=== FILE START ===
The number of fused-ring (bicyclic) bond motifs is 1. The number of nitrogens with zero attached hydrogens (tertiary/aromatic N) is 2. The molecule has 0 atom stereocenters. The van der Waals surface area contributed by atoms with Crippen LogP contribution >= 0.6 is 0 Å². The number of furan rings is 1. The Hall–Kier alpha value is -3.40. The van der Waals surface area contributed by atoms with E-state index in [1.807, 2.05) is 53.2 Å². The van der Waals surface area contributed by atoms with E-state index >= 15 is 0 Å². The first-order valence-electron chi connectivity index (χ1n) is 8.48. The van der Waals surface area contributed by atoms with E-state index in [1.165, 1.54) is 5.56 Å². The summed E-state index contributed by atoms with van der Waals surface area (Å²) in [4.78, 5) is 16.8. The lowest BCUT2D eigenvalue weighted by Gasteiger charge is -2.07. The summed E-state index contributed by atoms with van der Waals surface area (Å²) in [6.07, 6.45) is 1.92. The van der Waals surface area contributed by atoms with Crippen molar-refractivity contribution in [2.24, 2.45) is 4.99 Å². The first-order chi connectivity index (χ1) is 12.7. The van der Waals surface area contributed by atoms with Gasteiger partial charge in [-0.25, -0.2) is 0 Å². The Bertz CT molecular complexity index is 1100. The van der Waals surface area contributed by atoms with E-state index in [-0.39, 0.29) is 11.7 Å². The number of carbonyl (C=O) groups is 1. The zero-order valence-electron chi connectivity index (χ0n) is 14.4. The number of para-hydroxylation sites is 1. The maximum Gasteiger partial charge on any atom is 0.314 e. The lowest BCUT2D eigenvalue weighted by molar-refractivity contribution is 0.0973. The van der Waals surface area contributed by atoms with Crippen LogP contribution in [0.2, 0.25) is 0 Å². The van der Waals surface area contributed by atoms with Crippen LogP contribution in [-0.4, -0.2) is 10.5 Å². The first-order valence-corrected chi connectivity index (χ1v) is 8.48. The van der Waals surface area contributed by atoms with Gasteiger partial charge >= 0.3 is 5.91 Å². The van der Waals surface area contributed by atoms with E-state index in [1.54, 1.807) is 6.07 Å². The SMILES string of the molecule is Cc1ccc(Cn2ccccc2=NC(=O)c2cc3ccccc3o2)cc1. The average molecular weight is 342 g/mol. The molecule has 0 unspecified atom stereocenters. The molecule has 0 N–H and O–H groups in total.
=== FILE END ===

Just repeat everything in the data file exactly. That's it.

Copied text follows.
The number of fused-ring (bicyclic) bond motifs is 1. The number of nitrogens with zero attached hydrogens (tertiary/aromatic N) is 2. The molecule has 0 atom stereocenters. The van der Waals surface area contributed by atoms with Crippen LogP contribution >= 0.6 is 0 Å². The number of furan rings is 1. The Hall–Kier alpha value is -3.40. The van der Waals surface area contributed by atoms with E-state index in [1.807, 2.05) is 53.2 Å². The van der Waals surface area contributed by atoms with E-state index >= 15 is 0 Å². The first-order valence-electron chi connectivity index (χ1n) is 8.48. The van der Waals surface area contributed by atoms with E-state index in [1.165, 1.54) is 5.56 Å². The summed E-state index contributed by atoms with van der Waals surface area (Å²) in [4.78, 5) is 16.8. The lowest BCUT2D eigenvalue weighted by Gasteiger charge is -2.07. The summed E-state index contributed by atoms with van der Waals surface area (Å²) in [6.07, 6.45) is 1.92. The van der Waals surface area contributed by atoms with Crippen molar-refractivity contribution in [2.24, 2.45) is 4.99 Å². The first-order chi connectivity index (χ1) is 12.7. The van der Waals surface area contributed by atoms with Gasteiger partial charge in [-0.25, -0.2) is 0 Å². The Bertz CT molecular complexity index is 1100. The van der Waals surface area contributed by atoms with E-state index in [-0.39, 0.29) is 11.7 Å². The number of carbonyl (C=O) groups is 1. The zero-order valence-electron chi connectivity index (χ0n) is 14.4. The number of para-hydroxylation sites is 1. The maximum Gasteiger partial charge on any atom is 0.314 e. The lowest BCUT2D eigenvalue weighted by molar-refractivity contribution is 0.0973. The van der Waals surface area contributed by atoms with Crippen LogP contribution in [0.2, 0.25) is 0 Å². The van der Waals surface area contributed by atoms with Crippen LogP contribution in [-0.4, -0.2) is 10.5 Å². The first-order valence-corrected chi connectivity index (χ1v) is 8.48. The van der Waals surface area contributed by atoms with Gasteiger partial charge >= 0.3 is 5.91 Å². The van der Waals surface area contributed by atoms with E-state index in [1.54, 1.807) is 6.07 Å². The SMILES string of the molecule is Cc1ccc(Cn2ccccc2=NC(=O)c2cc3ccccc3o2)cc1. The average molecular weight is 342 g/mol. The molecule has 0 unspecified atom stereocenters. The molecule has 0 N–H and O–H groups in total.